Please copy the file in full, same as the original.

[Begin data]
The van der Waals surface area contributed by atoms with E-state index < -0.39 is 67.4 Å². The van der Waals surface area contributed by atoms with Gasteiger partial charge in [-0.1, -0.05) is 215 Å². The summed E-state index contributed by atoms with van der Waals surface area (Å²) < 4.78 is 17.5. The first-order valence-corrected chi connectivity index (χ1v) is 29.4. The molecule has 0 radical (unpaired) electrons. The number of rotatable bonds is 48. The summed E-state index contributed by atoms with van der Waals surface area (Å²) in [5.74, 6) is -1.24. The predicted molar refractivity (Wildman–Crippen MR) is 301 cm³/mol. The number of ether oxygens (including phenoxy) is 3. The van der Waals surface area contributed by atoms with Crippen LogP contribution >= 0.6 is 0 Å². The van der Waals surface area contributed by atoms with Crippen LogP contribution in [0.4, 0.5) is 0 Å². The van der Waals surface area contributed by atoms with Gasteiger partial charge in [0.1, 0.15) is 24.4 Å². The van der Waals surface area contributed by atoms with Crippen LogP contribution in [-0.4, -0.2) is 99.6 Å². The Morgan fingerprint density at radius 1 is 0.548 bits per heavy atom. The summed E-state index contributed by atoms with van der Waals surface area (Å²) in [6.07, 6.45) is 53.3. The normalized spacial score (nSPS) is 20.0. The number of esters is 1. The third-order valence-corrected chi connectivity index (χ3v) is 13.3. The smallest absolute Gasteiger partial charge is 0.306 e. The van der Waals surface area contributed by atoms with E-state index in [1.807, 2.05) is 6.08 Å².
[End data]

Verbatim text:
The van der Waals surface area contributed by atoms with E-state index < -0.39 is 67.4 Å². The van der Waals surface area contributed by atoms with Gasteiger partial charge in [-0.1, -0.05) is 215 Å². The summed E-state index contributed by atoms with van der Waals surface area (Å²) < 4.78 is 17.5. The first-order valence-corrected chi connectivity index (χ1v) is 29.4. The molecule has 0 radical (unpaired) electrons. The number of rotatable bonds is 48. The summed E-state index contributed by atoms with van der Waals surface area (Å²) in [5.74, 6) is -1.24. The predicted molar refractivity (Wildman–Crippen MR) is 301 cm³/mol. The number of ether oxygens (including phenoxy) is 3. The van der Waals surface area contributed by atoms with Crippen LogP contribution >= 0.6 is 0 Å². The van der Waals surface area contributed by atoms with Crippen LogP contribution in [0.4, 0.5) is 0 Å². The van der Waals surface area contributed by atoms with Gasteiger partial charge in [0.1, 0.15) is 24.4 Å². The van der Waals surface area contributed by atoms with Crippen LogP contribution in [-0.4, -0.2) is 99.6 Å². The Morgan fingerprint density at radius 1 is 0.548 bits per heavy atom. The summed E-state index contributed by atoms with van der Waals surface area (Å²) in [6.07, 6.45) is 53.3. The normalized spacial score (nSPS) is 20.0. The number of esters is 1. The third-order valence-corrected chi connectivity index (χ3v) is 13.3. The smallest absolute Gasteiger partial charge is 0.306 e. The van der Waals surface area contributed by atoms with E-state index in [1.807, 2.05) is 6.08 Å².